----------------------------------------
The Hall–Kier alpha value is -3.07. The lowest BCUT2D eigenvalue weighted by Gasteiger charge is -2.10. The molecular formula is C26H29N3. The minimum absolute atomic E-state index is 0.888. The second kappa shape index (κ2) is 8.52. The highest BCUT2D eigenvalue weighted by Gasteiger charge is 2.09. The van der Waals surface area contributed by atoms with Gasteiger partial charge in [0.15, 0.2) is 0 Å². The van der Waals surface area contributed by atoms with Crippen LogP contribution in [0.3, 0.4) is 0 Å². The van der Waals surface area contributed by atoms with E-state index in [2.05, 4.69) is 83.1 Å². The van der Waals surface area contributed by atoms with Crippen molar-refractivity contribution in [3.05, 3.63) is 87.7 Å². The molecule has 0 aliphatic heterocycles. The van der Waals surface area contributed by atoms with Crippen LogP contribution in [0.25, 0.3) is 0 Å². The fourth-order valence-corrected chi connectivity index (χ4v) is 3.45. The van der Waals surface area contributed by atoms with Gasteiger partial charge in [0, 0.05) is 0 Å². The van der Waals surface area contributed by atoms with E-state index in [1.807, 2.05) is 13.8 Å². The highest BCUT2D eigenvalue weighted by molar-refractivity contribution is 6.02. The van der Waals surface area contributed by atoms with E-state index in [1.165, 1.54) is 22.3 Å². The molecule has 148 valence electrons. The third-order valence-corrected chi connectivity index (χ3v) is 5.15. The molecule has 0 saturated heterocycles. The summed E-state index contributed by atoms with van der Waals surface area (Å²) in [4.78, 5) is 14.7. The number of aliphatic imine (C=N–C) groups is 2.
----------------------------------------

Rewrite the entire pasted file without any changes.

The Hall–Kier alpha value is -3.07. The lowest BCUT2D eigenvalue weighted by Gasteiger charge is -2.10. The molecular formula is C26H29N3. The minimum absolute atomic E-state index is 0.888. The second kappa shape index (κ2) is 8.52. The highest BCUT2D eigenvalue weighted by Gasteiger charge is 2.09. The van der Waals surface area contributed by atoms with Gasteiger partial charge in [0.15, 0.2) is 0 Å². The van der Waals surface area contributed by atoms with Crippen LogP contribution in [0.3, 0.4) is 0 Å². The van der Waals surface area contributed by atoms with E-state index in [2.05, 4.69) is 83.1 Å². The van der Waals surface area contributed by atoms with Crippen molar-refractivity contribution in [3.05, 3.63) is 87.7 Å². The molecule has 0 aliphatic heterocycles. The van der Waals surface area contributed by atoms with Crippen LogP contribution in [0.25, 0.3) is 0 Å². The fourth-order valence-corrected chi connectivity index (χ4v) is 3.45. The van der Waals surface area contributed by atoms with Gasteiger partial charge in [0, 0.05) is 0 Å². The van der Waals surface area contributed by atoms with E-state index in [1.807, 2.05) is 13.8 Å². The highest BCUT2D eigenvalue weighted by molar-refractivity contribution is 6.02. The van der Waals surface area contributed by atoms with E-state index in [1.165, 1.54) is 22.3 Å². The molecule has 148 valence electrons. The third-order valence-corrected chi connectivity index (χ3v) is 5.15. The molecule has 0 saturated heterocycles. The summed E-state index contributed by atoms with van der Waals surface area (Å²) in [4.78, 5) is 14.7. The number of aliphatic imine (C=N–C) groups is 2.